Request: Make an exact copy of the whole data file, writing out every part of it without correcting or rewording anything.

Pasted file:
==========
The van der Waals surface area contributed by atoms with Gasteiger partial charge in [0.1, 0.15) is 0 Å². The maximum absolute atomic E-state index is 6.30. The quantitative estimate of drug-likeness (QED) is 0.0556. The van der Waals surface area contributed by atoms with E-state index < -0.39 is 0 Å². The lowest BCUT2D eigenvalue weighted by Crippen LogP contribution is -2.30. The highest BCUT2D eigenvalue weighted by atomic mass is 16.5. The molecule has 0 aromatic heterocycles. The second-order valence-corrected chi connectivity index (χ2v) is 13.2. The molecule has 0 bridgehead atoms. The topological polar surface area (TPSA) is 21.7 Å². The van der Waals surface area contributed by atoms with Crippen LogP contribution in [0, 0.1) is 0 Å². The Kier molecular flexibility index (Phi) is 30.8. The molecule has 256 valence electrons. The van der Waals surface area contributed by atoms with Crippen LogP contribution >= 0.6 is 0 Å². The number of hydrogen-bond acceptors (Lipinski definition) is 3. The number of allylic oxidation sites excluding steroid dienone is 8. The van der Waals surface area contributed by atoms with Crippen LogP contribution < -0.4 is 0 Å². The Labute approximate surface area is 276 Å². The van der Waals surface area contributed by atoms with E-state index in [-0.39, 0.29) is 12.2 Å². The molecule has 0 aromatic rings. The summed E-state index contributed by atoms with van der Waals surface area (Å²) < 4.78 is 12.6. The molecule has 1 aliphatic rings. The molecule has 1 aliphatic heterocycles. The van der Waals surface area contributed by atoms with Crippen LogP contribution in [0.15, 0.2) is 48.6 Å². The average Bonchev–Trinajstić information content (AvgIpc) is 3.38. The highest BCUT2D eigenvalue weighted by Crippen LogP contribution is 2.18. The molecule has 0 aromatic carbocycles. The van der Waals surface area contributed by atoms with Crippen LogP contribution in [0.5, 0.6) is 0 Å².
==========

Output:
The van der Waals surface area contributed by atoms with Gasteiger partial charge in [0.1, 0.15) is 0 Å². The maximum absolute atomic E-state index is 6.30. The quantitative estimate of drug-likeness (QED) is 0.0556. The van der Waals surface area contributed by atoms with E-state index < -0.39 is 0 Å². The lowest BCUT2D eigenvalue weighted by Crippen LogP contribution is -2.30. The highest BCUT2D eigenvalue weighted by atomic mass is 16.5. The molecule has 0 aromatic heterocycles. The second-order valence-corrected chi connectivity index (χ2v) is 13.2. The molecule has 0 bridgehead atoms. The topological polar surface area (TPSA) is 21.7 Å². The van der Waals surface area contributed by atoms with Crippen LogP contribution in [0, 0.1) is 0 Å². The Kier molecular flexibility index (Phi) is 30.8. The molecule has 256 valence electrons. The van der Waals surface area contributed by atoms with Crippen LogP contribution >= 0.6 is 0 Å². The number of hydrogen-bond acceptors (Lipinski definition) is 3. The number of allylic oxidation sites excluding steroid dienone is 8. The van der Waals surface area contributed by atoms with Crippen LogP contribution < -0.4 is 0 Å². The Labute approximate surface area is 276 Å². The van der Waals surface area contributed by atoms with E-state index in [-0.39, 0.29) is 12.2 Å². The molecule has 0 aromatic rings. The summed E-state index contributed by atoms with van der Waals surface area (Å²) < 4.78 is 12.6. The molecule has 1 aliphatic rings. The molecule has 1 aliphatic heterocycles. The van der Waals surface area contributed by atoms with Crippen LogP contribution in [0.15, 0.2) is 48.6 Å². The average Bonchev–Trinajstić information content (AvgIpc) is 3.38. The highest BCUT2D eigenvalue weighted by Crippen LogP contribution is 2.18. The molecule has 0 aromatic carbocycles. The van der Waals surface area contributed by atoms with Crippen LogP contribution in [0.5, 0.6) is 0 Å².